Unfortunately, the FAA rep at the show incorrectly but adamantly stated that aerobatics could not be performed with passengers. The team grumbled but accepted it. The rest of the briefing covered the weather (clear skies, unlimited visibility), air traffic control, divert airports, and other such details that well-prepared pilots pay attention to. I would be flying with Snowbird #4, Maj. Stephen “Pup” Melanson in the First Line Astern position, right behind the “Boss”.
Outside, we were introduced to the aircraft technicians who would be helping us strap in. Cameras were readied, and soon it was time to mount up. All of our prepared gear was waiting for us, and my awesome (and again, patient) tech Cpl. Brandon Harvey made sure to catch all of the steps I missed. In my defense, when you’re covered in straps and handles that turn on oxygen or deploy a parachute, you tend to double check what you’re pulling!
Pup joined me in the small side-by-side cockpit, and talked me through the startup procedure once all of the pilots had checked in. The jets lined up on the runway in three groups of three, with #6 and #7 on our wings as the middle group. Pup explained the sequence as we rolled down the runway together and all nine aircraft worked to form up on our northbound leg.
The scenery was breathtaking. In the clear afternoon air, we could easily see Mt. Hood, Mt. St. Helens, Mt. Adams, and even Mt. Rainier in the distance while haze filled the valleys below us. The team went through a couple of formation changes as Pup explained the spacing and alignments. Although we didn’t really move around ourselves, the #4 position gave me a great view of the other aircraft moving around on both sides of us. The changes were far more sudden and crisp than other formation flights I’ve been on, but at the same time controlled and smooth. I wouldn’t expect any different from some of the world’s best!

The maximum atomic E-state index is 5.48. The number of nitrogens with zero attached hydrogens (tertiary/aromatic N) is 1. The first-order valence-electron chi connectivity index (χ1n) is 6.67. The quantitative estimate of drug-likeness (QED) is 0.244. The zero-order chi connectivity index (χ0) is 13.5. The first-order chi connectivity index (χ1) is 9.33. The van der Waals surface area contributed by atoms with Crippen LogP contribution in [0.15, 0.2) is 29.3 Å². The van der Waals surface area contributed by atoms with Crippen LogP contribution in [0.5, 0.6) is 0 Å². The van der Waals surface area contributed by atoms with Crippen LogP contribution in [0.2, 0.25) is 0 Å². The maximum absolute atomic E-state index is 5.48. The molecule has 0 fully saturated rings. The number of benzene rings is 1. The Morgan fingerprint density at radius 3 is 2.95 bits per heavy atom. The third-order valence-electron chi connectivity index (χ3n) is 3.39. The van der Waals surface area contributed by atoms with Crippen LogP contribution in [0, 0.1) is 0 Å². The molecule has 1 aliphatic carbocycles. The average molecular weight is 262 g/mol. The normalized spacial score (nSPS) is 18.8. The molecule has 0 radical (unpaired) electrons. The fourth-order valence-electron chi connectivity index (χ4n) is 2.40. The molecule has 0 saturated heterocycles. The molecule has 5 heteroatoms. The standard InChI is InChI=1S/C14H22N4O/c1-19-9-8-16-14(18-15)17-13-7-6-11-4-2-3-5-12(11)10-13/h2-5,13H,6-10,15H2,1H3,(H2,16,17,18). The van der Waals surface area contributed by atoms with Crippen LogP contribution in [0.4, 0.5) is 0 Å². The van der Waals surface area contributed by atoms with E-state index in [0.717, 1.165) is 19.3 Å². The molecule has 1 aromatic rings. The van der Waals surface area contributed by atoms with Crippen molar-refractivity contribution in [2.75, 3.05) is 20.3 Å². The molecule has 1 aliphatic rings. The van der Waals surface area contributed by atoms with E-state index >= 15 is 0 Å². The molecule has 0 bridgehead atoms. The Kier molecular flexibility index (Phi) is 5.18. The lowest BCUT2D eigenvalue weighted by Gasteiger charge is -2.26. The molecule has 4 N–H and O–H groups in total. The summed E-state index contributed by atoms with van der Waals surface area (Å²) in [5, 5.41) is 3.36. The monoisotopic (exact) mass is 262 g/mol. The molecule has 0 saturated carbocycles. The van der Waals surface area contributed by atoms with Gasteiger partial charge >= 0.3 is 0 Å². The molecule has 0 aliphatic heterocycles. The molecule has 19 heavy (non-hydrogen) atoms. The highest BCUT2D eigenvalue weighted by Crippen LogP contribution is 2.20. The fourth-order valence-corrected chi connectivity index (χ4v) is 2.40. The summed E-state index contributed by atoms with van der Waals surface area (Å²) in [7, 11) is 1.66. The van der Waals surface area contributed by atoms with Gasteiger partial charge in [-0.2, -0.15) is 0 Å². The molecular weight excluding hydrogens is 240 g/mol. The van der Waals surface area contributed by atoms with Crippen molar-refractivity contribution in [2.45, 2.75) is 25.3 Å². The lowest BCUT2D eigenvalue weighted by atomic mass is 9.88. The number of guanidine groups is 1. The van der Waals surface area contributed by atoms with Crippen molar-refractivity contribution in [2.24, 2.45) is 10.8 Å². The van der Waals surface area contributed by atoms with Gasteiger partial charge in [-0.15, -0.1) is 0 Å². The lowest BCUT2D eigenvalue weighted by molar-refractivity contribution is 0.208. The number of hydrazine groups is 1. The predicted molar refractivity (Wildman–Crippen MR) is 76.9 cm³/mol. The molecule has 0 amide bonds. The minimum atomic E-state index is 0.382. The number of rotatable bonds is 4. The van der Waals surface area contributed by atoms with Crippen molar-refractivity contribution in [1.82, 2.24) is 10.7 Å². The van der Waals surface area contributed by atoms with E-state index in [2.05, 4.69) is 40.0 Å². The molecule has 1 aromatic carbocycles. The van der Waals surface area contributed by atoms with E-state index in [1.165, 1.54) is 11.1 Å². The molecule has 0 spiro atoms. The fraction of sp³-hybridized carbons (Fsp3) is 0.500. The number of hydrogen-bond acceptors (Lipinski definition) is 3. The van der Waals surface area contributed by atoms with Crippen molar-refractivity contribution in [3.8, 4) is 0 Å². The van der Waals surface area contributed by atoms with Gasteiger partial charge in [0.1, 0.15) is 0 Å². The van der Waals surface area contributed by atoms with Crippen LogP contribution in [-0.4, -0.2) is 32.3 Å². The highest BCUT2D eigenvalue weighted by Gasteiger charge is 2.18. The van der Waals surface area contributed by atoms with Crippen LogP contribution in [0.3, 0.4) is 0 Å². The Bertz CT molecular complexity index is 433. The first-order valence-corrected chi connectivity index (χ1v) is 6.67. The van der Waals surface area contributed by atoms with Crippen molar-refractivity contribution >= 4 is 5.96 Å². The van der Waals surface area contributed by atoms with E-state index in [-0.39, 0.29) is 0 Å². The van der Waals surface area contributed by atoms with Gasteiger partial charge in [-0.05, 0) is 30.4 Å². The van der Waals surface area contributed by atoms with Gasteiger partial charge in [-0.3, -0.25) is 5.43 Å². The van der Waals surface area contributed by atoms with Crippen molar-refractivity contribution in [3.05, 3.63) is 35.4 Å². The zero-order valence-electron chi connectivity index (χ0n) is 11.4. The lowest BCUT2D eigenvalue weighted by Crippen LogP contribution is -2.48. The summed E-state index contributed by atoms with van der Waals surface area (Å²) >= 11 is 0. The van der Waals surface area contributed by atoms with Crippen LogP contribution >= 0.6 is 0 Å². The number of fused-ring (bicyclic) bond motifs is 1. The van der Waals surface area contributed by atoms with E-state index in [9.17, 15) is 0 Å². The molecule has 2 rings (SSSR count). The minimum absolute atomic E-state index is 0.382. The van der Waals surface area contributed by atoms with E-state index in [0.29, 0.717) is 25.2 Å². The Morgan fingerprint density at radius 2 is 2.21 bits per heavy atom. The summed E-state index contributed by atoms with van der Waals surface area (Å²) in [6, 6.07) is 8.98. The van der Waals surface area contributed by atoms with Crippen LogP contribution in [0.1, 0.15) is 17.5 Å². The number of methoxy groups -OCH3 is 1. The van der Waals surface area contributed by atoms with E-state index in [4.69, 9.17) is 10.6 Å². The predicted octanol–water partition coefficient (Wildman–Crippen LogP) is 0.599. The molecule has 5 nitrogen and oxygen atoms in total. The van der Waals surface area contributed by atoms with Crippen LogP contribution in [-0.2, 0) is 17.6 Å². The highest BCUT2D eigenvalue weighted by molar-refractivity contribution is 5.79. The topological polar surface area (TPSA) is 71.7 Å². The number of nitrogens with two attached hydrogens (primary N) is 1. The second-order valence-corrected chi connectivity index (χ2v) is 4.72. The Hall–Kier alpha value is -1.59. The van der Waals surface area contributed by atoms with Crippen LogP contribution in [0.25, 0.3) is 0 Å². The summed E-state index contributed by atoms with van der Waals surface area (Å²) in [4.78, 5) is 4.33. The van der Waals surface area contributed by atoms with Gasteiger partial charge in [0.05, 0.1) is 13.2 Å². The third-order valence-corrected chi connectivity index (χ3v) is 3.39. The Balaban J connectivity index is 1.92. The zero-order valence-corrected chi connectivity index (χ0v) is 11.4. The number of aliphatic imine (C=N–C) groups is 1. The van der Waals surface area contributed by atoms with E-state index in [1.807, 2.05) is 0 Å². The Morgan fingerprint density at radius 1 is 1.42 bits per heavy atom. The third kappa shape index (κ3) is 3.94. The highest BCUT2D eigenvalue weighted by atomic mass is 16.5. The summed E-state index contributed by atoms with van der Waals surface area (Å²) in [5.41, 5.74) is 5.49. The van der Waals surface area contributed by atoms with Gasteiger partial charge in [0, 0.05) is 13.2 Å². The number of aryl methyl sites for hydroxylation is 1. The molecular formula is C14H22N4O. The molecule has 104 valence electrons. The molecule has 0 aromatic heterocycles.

With smoke on, we gave a big sweeping flyover to the citizens of Longview, WA as we turned west. Each aircraft dropped into trail as we descended toward the river, which for the Snowbirds means a follow-the-leader line of nine jets, each with the freedom to maneuver as needed. Pup, knowing I fly, handed me the controls and let me slalom behind the pack ahead of us as we wound down the river. The controls were responsive but not touchy. I felt right at home and I can understand why the aging jet is still perfect for formation displays. The coolest part of the entire flight was when I pulled us into a turn and blasted right through the smoke trail of #3, bobbling slightly as we crossed his wake.
Sadly, my part only lasted a few minutes before we were called to rejoin – a maneuver that included a few violent whips and the hardest G of the flight, probably around 4 or 5. That was the tame version, Pup explained to me; the rejoins during the scripted show are even quicker and tighter.
Back in formation, we did two flybys over Astoria, including a low pass down the runway there before proceeding south along the coast. This was another dose of beautiful scenery, with big bluffs and rocky islands as far down the shoreline as the eye could see. Boss put us into a big 360 degree turn right over Tillamook Rock so that the pilots on each side of the formation could take in the view while also staring at his jet.